1. The vibe—Parts of Paris are of course busy. It is a city after all, but the general vibe is chill. People aren’t impatiently walking past you like say New Yorkers or Londoners. People stand on escalators. Time is not the most important focus of this city.
2. The fountains—Spruced throughout several intersections are these stunning fountains that are still turned on even in November. They provide an ambiance that makes all the walking worth it.
3. Jardins—Okay now as a New Yorker, Central Park remains a part of my heart. However the Jardins in this city are different. Once you walk through the gates of a Jardin, you enter a serenity vacuum. A meditative space where all the sounds of the city dissolve into a celestial dome that is only the borders of each Jardin.
4. Cafes—As a writer and a hyperbolic romantic, a Parisian cafe is the closest I can get to heaven. With espresso and coffee that has layers of flavor, flavors that change your palette forever. Cafes are a symbol of the past and the present here. It is in these streets that so many world writers came to write, relax, and recharge. This culture is not something that any attack can take away.
5. The music and dance—the music scene here is badass and had I been less exhausted, I would have loved to experience it first hand. French hip-hop and pop would inspire any dancer! On our second night, we took an evening stroll around the Eiffel Tour area and ran into a group of Parisian girls. They had plugged in their iPod to one of the bicycle cabs radios and were dancing with such passion. It reminded me of all the girls trips I’d taken with MW and EBS when we spontaneously found a place to dance and sing and didn’t give a shit about who was watching.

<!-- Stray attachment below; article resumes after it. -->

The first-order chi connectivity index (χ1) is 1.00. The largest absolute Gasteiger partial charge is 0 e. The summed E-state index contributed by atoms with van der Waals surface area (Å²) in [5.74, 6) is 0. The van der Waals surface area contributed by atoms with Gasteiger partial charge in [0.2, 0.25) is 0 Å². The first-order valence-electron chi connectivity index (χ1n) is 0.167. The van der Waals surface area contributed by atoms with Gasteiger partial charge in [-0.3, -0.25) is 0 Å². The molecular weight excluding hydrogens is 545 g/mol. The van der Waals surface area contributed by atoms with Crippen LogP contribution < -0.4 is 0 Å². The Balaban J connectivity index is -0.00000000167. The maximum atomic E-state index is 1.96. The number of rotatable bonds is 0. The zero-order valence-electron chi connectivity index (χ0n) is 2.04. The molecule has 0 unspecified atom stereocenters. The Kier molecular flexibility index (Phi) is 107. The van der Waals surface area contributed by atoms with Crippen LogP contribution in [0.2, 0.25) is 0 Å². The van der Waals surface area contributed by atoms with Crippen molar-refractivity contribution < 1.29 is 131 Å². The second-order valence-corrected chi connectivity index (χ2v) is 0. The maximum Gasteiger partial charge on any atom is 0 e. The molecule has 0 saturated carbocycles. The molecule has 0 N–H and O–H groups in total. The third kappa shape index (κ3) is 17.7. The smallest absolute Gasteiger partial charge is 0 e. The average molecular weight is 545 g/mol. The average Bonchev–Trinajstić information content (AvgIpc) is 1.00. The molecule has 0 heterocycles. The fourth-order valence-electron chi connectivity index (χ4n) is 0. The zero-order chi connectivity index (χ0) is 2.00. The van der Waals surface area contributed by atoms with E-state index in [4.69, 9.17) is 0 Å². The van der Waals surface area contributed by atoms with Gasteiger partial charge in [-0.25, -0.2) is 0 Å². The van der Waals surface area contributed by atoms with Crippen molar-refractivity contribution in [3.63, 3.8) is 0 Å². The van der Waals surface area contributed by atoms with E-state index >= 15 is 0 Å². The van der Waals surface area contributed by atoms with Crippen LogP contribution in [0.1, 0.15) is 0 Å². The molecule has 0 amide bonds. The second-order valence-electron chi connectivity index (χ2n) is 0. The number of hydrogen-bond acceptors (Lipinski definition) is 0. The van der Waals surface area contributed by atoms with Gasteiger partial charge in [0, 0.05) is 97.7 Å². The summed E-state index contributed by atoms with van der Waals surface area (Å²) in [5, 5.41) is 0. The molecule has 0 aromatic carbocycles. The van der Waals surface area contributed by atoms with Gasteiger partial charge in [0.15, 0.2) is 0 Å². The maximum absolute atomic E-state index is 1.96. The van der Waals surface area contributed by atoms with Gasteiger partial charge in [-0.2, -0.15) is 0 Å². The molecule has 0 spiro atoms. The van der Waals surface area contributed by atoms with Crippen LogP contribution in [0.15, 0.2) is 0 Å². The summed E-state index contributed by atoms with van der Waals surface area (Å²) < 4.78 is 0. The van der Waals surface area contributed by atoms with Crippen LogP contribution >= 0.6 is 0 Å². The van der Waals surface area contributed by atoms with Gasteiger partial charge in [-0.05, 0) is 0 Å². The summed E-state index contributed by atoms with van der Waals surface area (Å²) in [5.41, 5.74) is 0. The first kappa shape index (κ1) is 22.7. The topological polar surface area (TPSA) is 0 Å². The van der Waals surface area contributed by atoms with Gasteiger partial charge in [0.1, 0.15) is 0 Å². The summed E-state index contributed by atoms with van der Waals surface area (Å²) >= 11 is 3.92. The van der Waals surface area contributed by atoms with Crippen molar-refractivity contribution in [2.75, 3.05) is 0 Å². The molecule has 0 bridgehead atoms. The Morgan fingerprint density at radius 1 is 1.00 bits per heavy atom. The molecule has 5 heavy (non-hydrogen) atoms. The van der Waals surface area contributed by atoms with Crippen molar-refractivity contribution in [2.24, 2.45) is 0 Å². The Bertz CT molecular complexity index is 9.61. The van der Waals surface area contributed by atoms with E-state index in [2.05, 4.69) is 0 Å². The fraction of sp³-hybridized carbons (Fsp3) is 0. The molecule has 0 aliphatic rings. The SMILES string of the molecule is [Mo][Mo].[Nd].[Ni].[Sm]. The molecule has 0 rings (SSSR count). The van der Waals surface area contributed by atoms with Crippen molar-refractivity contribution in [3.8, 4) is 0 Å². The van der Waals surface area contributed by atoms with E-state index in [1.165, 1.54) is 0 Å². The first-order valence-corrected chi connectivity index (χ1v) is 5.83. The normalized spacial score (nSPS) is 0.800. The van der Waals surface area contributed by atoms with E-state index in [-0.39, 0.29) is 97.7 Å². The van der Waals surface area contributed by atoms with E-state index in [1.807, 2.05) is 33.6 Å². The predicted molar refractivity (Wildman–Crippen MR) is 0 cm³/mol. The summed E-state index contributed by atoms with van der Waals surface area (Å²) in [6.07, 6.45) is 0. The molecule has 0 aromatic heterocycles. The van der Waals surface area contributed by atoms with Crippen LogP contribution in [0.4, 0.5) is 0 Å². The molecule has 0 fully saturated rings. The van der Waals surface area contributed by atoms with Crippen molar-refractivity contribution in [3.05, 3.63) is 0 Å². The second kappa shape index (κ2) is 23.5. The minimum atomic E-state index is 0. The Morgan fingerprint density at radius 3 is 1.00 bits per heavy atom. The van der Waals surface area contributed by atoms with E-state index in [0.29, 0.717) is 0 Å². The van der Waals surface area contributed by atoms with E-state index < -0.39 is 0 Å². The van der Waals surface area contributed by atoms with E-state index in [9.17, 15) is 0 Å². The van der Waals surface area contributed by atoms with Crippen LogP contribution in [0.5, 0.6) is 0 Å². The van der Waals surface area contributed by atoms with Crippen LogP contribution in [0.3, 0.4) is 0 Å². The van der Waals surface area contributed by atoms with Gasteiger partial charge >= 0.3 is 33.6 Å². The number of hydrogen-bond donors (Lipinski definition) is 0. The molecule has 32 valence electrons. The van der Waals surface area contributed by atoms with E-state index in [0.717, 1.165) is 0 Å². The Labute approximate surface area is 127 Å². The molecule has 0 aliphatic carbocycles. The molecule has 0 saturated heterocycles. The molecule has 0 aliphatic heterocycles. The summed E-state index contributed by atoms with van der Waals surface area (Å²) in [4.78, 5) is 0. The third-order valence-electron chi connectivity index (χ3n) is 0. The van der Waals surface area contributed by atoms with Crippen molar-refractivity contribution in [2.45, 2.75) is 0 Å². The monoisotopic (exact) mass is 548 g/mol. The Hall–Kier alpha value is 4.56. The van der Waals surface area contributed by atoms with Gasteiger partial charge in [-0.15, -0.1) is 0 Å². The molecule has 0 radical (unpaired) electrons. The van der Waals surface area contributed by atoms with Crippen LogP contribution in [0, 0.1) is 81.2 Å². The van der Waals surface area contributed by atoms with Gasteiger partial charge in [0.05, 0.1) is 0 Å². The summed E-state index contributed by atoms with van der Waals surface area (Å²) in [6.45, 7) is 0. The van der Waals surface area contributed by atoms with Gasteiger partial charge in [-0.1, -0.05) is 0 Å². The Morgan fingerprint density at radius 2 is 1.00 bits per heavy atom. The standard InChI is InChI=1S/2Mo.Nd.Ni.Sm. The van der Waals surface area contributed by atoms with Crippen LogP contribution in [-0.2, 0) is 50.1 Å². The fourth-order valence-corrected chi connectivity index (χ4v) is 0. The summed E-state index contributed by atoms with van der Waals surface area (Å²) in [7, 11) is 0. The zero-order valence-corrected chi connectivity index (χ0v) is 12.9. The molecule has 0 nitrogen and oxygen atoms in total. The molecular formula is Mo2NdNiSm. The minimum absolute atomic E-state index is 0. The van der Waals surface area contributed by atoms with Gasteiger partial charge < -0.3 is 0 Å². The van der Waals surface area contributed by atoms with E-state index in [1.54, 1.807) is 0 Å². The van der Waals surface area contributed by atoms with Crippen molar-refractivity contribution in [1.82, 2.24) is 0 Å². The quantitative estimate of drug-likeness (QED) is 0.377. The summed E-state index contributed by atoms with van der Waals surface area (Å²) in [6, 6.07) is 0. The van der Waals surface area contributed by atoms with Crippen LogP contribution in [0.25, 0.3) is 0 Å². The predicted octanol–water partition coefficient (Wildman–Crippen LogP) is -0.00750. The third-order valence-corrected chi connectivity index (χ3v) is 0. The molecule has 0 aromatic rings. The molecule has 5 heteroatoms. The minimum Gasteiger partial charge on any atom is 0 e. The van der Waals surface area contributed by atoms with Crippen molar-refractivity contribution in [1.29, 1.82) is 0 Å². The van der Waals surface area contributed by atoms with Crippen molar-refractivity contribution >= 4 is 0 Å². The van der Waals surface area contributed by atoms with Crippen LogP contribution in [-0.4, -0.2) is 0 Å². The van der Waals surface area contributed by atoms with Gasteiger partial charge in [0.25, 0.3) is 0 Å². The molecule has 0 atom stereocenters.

It is said that one of the purposes of an attack like this is to create fear and enough anger against a certain group. When this happens, these groups are able to recruit more people. It is said that attacks on a major city allow these groups to organize in rural areas more freely. But these attacks have given me something else. In the short time I’ve had on this planet, I’ve been lucky enough to call two countries my home and to have been to a few countries as a tourist. So, I leave Paris with gratitude. Gratitude to have experienced it. Gratitude for my loved ones who love me with such tenderness. Gratitude in knowing that Paris remains standing so that I can come back because come back I will!
**Today we decided to pay our respects to the people who were injured or lost their lives on Friday night. Below are three photos taken at the memorials.**